I know many people who advised me to not tolerate aggression, and I tried not to, but part of me also knew that was who he is, he was never going to let another dog or human lay on top of him and cuddle with him, but that was okay. That was my boy. Sigh.... :rolleyes:

I just had to make sure I took responsibility for alerting people to his possible space aggression and when my mom insisted on hugging him cause she was his grammy and she got growled at anyway, I had to give her the ole "I told you so!"

Jen 
Forever in my heart: my girl Raspberry & my boys Quiet Man, Murphy, Ducky & Wylie
www.greyhoundadventures.org & www.greyhoundamberalert.org & www.duckypaws.com

 

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Guest Adoptastar

I've had several with pretty severe sleep aggression... we had success using a nylon muzzle and letting him fall asleep...then waking him. When he would act out, he would receive a stern NO...and get pushed off the couch. So we turned the aggression into an association with losing his favorite spot on the sofa... it took about a month, but since have not had an issue. Part of the process was exerting dominance over him, there are several techniques that help - but that's a different post...so email if you have questions.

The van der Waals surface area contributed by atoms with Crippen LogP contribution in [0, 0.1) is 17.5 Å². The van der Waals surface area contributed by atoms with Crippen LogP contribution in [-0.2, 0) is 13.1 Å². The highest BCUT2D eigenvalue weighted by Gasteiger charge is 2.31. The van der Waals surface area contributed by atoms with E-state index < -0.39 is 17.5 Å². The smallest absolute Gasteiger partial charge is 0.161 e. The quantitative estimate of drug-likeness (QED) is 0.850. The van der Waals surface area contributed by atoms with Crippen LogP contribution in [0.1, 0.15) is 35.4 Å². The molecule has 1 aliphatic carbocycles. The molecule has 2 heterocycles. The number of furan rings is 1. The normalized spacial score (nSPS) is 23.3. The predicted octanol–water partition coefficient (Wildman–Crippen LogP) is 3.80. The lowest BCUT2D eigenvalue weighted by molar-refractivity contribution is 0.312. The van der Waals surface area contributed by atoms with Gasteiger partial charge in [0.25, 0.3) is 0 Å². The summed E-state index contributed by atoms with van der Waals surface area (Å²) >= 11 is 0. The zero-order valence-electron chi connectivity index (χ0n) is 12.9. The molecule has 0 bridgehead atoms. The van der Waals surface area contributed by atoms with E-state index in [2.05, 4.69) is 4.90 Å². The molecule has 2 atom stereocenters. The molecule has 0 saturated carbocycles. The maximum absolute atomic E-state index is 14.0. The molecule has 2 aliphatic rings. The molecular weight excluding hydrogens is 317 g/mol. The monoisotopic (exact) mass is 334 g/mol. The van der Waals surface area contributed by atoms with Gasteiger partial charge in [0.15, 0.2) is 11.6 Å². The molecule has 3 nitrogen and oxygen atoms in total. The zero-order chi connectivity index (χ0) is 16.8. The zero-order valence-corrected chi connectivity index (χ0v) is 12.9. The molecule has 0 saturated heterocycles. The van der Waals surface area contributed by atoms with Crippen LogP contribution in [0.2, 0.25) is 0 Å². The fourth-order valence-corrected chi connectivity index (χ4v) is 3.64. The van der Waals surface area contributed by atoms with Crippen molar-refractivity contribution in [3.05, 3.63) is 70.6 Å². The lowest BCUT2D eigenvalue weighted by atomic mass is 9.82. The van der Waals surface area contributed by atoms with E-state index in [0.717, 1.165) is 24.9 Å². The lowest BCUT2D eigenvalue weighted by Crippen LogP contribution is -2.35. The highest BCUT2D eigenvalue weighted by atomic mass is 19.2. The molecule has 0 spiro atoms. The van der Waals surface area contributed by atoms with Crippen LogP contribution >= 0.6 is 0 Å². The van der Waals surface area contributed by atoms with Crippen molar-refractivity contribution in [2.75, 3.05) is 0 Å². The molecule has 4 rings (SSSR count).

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Thanks, Jen. I knew you had had some issues with Quiet Man but had forgotten about it as in his latter years he seemed very good. It's good to hear from you on what worked for you and Quiet Man over the years. I think, too, with Yogi it will be something we manage for a long time.

 

Last night we did have another occurrence. This time Yogi was not asleep, but was laying down on the floor with his head down too. Howard walked by him a couple of times and that was fine. Then Howard needed to go all the way around him, so he made kind of a half circle around Yogi. Yogi picked his head up, watched him and was okay until Howard was around the other side of him (behind him). Yogi jumped up growing and with a little bit of snap (not as bad as before). We both yelled "No" at him and he stopped.